RELATED: Results " Standings " Chase Grid SPARTA, KY – A huge push from Daniel Suárez on a restart with four laps to go in Saturday night's eventful VisitMyrtleBeach.com 300 sent Elliott Sadler ahead of Ryan Blaney to win the opening race of the NASCAR XFINITY Series Chase at Kentucky Speedway . Sadler's third win of the season and 13th of his XFINITY Series career was about more than just stamping his way into Round 2 of the Chase. The Emporia, Virginia, native fought for the win while thinking of his mother, Bell, who was released from the hospital Saturday, after a week of hospitalization and two surgeries. "We fought through a lot tonight," Sadler said in Victory Lane. "I'm going to get a little emotional on you, I've been in the hospital all week with my mom in ICU watching her fight and fight through a lot of pain and suffering. (She) made her way back home tonight to watch the race. Mom, I love you. She leads so much by example." Sadler also credited his team, who helped Sadler battle from outside the top 15 earlier in the race. "These guys are my heroes," Sadler said. "We had a 10th or 15th place car at best. Still had to come in and really take our time and work on it. Great pit calls by Kevin (Meendering, crew chief) and the guys to get us in position. Got a good push there at the end. I do want to say thanks to Josh Berry for helping me a ton tonight. That kid did some cool things on the restarts. This OneMain Financial team has no quit in them. We just fight till the end. This is a great way to start the Chase." Suárez, who finished second, said he struggled with a tight condition all night but was best at the end of the race. "Right at the end, we were pretty good , maybe just a little tight but we were strong," he said. "I feel like we were the fastest car out there at the end. I just needed one or two laps more to get the win." The inaugural XFINITY Series Chase race offered plenty of excitement and drama. With the "win and advance" format putting a greater premium on victories, drivers found themselves on the edge of control at a track where the racing groove was extremely tight since undergoing a repave in May. "At halfway, we were running 20th," Sadler said. "By my calculations, we were probably 10th or 11th in points, so to fight back that last 100 laps to gain that kind of momentum probably means a lot for us and these guys. I'm so proud of these guys. Dale (Earnhardt Jr., team owner) and Kelley (Earnhardt-Miller, team manager) and all of our partners for Hunt Bros., and Chevrolet and everyone that does so much for us at JR Motorsports. This is a great way to start off the Chase and keeps the momentum on our side, we can relax and go to Dover and have fun there and Charlotte and get ready for the second round." XFINITY Chase drivers Ty Dillon , Brandon Jones and Erik Jones all found themselves in a deep hole after being collected in accidents throughout a caution-filled race. Dillon and Erik Jones tangled while racing for second with 12 laps remaining. The event was red-flagged for five minutes, 34 seconds for cleanup of the Turn 3 incident. RELATED: See the wreck " Jones' take " Dillon's take Jones, the pole sitter who led a race-high 100 laps, took responsibility for the crash. "I just got sucked around," Jones said after the incident. "I tried to slow down but Ty was holding me down there pretty tight on the restart, slamming doors through (Turns) 1 and 2. It was my fault but it's a pretty tough aero situation to be in. "I just couldn't hang on to it. I tried to slow down but he kept slamming down on my door and I did all I could to hang on to it. It definitely looks like we're going to have to run really well at Dover and Charlotte or even win." Behind Sadler and Suárez, Sprint Cup rookie Ryan Blaney finished third while Sam Hornish Jr . and Matt Tifft completed the top five. Tifft, a NASCAR Next alumnus made his XFINITY Series return after undergoing brain surgery in July to remove a remove a benign, low-grade glioma. Sadler leaves Kentucky Speedway with an eight-point lead in the standings and guaranteed admission to the next round of the Chase at Kansas Speedway in three weeks. Suárez (+27 points above the cutoff line) is second in the Chase standings, followed by Brendan Gaughan (+21), Ryan Reed (+19), Darrell Wallace Jr . (+19), Justin Allgaier (+17), Brennan Poole (+16), Blake Koch (+15), Erik Jones (-3), Ryan Sieg (-5), Brandon Jones (-15) and Ty Dillon (-15). &amp;amp;amp;amp;amp;amp;amp;lt;/p&amp;amp;amp;amp;amp;amp;amp;gt;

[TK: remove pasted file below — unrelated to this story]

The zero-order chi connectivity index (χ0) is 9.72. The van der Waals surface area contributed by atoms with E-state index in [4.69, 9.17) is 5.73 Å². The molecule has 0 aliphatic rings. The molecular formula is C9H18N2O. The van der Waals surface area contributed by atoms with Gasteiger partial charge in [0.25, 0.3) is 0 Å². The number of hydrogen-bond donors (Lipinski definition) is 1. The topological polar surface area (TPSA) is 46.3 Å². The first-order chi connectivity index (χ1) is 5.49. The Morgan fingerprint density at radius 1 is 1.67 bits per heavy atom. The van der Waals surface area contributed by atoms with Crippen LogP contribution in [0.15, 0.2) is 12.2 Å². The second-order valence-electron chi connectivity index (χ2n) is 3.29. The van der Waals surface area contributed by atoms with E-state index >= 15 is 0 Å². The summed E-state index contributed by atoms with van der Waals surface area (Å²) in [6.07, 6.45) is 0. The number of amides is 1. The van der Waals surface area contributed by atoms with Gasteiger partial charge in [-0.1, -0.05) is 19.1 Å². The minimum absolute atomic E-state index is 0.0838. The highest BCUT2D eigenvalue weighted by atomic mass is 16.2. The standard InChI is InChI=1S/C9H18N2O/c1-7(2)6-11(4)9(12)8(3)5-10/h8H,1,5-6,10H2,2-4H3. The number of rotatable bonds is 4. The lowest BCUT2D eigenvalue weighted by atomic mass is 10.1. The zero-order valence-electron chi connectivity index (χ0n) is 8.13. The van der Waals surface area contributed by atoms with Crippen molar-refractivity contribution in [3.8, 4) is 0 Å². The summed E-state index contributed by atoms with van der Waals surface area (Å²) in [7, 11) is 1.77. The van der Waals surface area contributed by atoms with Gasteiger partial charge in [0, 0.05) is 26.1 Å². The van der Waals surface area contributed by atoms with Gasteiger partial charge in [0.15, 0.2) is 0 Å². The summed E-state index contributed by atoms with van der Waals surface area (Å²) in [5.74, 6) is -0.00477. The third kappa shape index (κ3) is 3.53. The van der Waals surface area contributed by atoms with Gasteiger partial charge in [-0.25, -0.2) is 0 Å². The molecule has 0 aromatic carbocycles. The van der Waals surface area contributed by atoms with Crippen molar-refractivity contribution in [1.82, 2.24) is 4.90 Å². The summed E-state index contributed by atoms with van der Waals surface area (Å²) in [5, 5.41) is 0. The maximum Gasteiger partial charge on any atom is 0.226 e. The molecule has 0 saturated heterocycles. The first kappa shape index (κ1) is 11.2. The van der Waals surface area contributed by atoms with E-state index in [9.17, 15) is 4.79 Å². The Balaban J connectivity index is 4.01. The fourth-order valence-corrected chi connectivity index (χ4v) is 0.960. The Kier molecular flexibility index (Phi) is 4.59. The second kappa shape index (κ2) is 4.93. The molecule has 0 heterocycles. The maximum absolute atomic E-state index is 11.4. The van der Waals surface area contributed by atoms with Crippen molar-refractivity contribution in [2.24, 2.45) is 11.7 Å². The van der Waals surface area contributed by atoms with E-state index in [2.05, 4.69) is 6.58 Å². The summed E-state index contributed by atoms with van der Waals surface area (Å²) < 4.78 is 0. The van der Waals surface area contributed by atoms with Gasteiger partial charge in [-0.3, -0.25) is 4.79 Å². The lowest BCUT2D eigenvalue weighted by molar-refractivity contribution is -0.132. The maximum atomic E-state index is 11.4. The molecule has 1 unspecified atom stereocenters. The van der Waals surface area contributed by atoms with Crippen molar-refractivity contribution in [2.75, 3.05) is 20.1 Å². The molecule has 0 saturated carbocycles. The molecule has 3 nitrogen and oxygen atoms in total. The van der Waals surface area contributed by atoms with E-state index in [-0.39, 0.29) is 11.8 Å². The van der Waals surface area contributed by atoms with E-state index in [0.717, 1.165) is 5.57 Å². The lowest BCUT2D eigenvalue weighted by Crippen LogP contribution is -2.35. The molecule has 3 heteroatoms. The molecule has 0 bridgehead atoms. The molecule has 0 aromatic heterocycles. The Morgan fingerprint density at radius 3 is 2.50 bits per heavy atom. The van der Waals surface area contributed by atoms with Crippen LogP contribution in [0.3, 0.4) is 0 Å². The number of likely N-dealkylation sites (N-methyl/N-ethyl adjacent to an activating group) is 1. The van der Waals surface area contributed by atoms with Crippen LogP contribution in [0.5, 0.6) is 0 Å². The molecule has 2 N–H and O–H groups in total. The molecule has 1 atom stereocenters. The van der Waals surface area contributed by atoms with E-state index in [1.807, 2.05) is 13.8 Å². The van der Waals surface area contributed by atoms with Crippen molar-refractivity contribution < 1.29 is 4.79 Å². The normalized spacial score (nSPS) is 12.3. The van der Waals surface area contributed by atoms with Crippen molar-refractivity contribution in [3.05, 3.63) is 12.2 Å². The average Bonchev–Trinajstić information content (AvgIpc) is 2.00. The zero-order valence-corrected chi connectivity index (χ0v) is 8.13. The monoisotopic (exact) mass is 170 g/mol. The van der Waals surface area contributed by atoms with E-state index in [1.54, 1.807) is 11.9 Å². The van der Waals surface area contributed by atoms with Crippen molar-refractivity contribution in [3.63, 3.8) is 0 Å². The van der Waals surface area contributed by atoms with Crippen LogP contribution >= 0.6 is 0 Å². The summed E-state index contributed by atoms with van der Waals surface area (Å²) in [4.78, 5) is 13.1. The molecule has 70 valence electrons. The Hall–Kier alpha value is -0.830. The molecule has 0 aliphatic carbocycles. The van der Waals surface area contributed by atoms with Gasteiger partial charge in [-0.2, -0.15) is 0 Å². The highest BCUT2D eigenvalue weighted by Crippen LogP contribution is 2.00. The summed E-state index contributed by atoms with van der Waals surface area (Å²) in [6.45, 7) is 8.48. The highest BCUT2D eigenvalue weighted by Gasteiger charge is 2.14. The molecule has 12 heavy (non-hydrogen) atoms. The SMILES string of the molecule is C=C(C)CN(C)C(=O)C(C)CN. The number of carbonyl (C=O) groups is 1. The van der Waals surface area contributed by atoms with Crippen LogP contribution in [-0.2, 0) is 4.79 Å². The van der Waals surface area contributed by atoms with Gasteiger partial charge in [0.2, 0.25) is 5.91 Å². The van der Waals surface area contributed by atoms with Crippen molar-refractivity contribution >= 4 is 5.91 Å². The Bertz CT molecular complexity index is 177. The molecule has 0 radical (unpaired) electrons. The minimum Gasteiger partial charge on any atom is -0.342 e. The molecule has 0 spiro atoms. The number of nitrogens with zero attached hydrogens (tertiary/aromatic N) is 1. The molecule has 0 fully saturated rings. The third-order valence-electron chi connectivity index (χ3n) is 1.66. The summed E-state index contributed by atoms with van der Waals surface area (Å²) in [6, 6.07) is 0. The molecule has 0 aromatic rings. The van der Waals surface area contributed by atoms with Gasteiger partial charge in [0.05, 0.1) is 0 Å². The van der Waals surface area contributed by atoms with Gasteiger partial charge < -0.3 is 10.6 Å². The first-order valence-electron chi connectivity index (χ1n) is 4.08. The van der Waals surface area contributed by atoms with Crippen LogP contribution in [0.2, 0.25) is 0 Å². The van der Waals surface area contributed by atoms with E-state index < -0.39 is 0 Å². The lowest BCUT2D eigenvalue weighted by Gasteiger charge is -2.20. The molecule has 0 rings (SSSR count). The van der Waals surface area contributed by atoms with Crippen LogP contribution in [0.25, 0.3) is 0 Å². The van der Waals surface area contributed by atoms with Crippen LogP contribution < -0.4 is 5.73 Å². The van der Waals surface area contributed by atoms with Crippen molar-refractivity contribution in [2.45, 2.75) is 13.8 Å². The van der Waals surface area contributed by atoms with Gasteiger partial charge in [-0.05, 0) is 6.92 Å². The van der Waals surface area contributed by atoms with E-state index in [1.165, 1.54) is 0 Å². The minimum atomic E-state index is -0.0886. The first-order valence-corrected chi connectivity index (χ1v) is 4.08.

The Southern 500 through an 8mm camera lens
Take a look back at the 2016 Bojangles' Southern 500 at Darlington Raceway through the lens of a 1970s 8mm film camera.
Remembering Arnold Palmer's day at the races
In 2004, Atlanta Motor Speedway had golf legend, Arnold Palmer, on hand as the grand marshal for the Golden Corral 500 . Take a look back at Arnie's day just over a decade ago.